Measuring Sodium

There are a couple good reasons for me to limit sodium intake. I very rarely eat at restaurants or eat prepared grocery items. So most days all my sodium comes from what is naturally present in food or what I add to it and that usually totals 1000mg or less. If I'm making a big pot of chili or tomato sauce I'll include the added salt, of course, but I don't try to log those tiny pinches, too small to weigh or measure, that get added while I'm cooking and eating. So I am under-reporting sodium but have no idea how much.

I made a salt can just for additions too small to count. Taped a paper label to it on which to record end of day total weight in grams. My scale displays only whole grams (1000mg) so one day won't mean much but a week or two should show me more than I know now.

There's a picture here. Don't know if you can see it though. :)

Sharing this because somebody has probably worked out a better way of doing it that they might share with me and somebody else might not have gotten around to thinking about yet.

If you don't have a reason to care about sodium intake this won't mean much (but why then are you still reading this?) and if you're cooking for a family it might not work as well, but it's a new idea to me so thought I'd share it.

"Eat food, not too much, mostly plants." Michael Pollan

Comments

  • I too have taken the difference between the before and after weight at the end of the day to find differences too small to measure at the time of consumption. It also doesn't work very well if you're not the sole cook in the house, though!

    #AllTheDots

  • @OldHobo

    What a nifty idea!

    High blood pressure is often called the "silent killer" since we often don't feel it's effects. Everyone should be wary of sodium intake since most people are eating way too much. The best way to reduce sodium is by doing what you already have - limiting processed and restaurant food (accounts for 90-70% of our sodium intake).

    I think your method will definitely work if you are the only way consuming the salt and you use approximately the same amount each day.

    Kind regards,

    Susan Macfarlane, MScA, RD
    Registered Dietitian Nutritionist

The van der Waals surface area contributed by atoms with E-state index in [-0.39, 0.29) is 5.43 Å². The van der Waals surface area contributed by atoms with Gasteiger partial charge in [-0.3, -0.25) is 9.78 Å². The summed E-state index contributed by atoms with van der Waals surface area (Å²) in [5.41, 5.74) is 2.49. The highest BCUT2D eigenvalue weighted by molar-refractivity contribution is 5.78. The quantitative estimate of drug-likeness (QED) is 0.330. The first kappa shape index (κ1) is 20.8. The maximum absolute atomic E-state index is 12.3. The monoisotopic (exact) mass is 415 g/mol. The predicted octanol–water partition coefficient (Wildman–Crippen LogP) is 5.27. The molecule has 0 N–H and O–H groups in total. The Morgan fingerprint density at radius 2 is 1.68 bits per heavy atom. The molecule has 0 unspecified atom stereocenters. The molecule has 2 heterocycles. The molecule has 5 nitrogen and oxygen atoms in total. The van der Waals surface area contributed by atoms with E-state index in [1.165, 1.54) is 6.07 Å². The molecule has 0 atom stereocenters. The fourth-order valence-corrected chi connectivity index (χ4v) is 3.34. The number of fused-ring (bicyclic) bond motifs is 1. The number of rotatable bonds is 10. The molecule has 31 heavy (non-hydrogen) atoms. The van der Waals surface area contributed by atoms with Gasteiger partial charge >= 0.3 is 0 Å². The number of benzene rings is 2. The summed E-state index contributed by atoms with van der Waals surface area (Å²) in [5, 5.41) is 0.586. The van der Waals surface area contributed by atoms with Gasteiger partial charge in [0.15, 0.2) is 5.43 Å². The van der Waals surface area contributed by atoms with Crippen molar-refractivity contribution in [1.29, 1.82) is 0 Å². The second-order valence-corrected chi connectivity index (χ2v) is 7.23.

cronometer.com
    As always, any and all postings here are covered by our T&Cs:
    https://forums.cronometer.com/discussion/27/governing-terms-and-disclaimer

  • It's been four days and the can is four grams lighter, so looks like about 1000mg a day. More than I would have guessed.

    "Eat food, not too much, mostly plants." Michael Pollan

  • 1g of salt a day is so little, especially if you're eating a plant-based and therefore most likely high-potassium diet!

    #AllTheDots

  • Well, I was getting 750 to 1000mg per day that I could I measure. Now it looks like another 1000 mg per day is being added one pinch at a time. I was hoping to be around 1200 to 1500mg per day, amounts commonly recommended for those of us with high blood pressure.

    In other words, the goal is 1.2 to 1.5 grams, and I'm closer to 2grams despite forgoing restaurants, fast food, and most of the stuff in the center of the grocery store.

    "Eat food, not too much, mostly plants." Michael Pollan

  • @OldHobo

    As Vicki mentioned, high blood pressure is so much more than sodium. To be honest, I'm happy with clients who are able to keep their daily intake to less than 2 g, provided they are eating the foods that also help to lower blood pressure.

    The tried and tested DASH diet that is recommended to treat hypertension was actually 100% plant-based initially; it sounds like you are doing a great job at controlling your BP. If you can, I would go do a few readings on yourself (either at home or at a pharmacy) to see if lowering your sodium to your current level has had any impact.

    Lastly, keep in mind that we each have a salt threshold (i.e.an amount of salt in our food that we are used to). We can reset this threshold by lowering the amount of salt we use by 25% at a time.

    Kind regards,

    Susan Macfarlane, MScA, RD
    Registered Dietitian Nutritionist
    cronometer.com
    As always, any and all postings here are covered by our T&Cs:
    https://forums.cronometer.com/discussion/27/governing-terms-and-disclaimer

  • Weighing the "dedicated salt pinch can" didn't work for me. Don't need one more daily chore to remember to do. But I have a better, simpler way. :)
    Mostly for my aquaponics hobby, I bought an inexpensive scale that is more accurate for small quantities.
    I measured my one -finger, two-finger, and three-finger pinch several times. The results were consistent and tightly grouped for one and two fingers but varied wildly with three fingers.
    So I taped the following note to the monitor and that's what I'll log from now on.

    • 1 finger - .38g
    • 2 finger - .90g

    Your results will vary with
    1. brand of salt
    2. size of fingers
    3. style of pinch
    4. level of OCD
    ;)

    "Eat food, not too much, mostly plants." Michael Pollan

  • @OldHobo

    Love the scientific approach to this! Great work. :smiley:

    Susan Macfarlane, MScA, RD
    Registered Dietitian Nutritionist
    cronometer.com
    As always, any and all postings here are covered by our T&Cs:
    https://forums.cronometer.com/discussion/27/governing-terms-and-disclaimer

  • @OldHobo
    What means "1 finger" and "2 finger" ? Are you referring to "a pinch" and "two pinches" ?

    I apologise for my misspellings, as English is not my native language.

  • 1 finger - Thumb and index finger
    2 finger - Thumb, index and middle fingers
    3 finger - Thumb, index, middle, and ring fingers

    "Eat food, not too much, mostly plants." Michael Pollan

  • Oh ! Now I see. Thanks ! :smile:

    I apologise for my misspellings, as English is not my native language.

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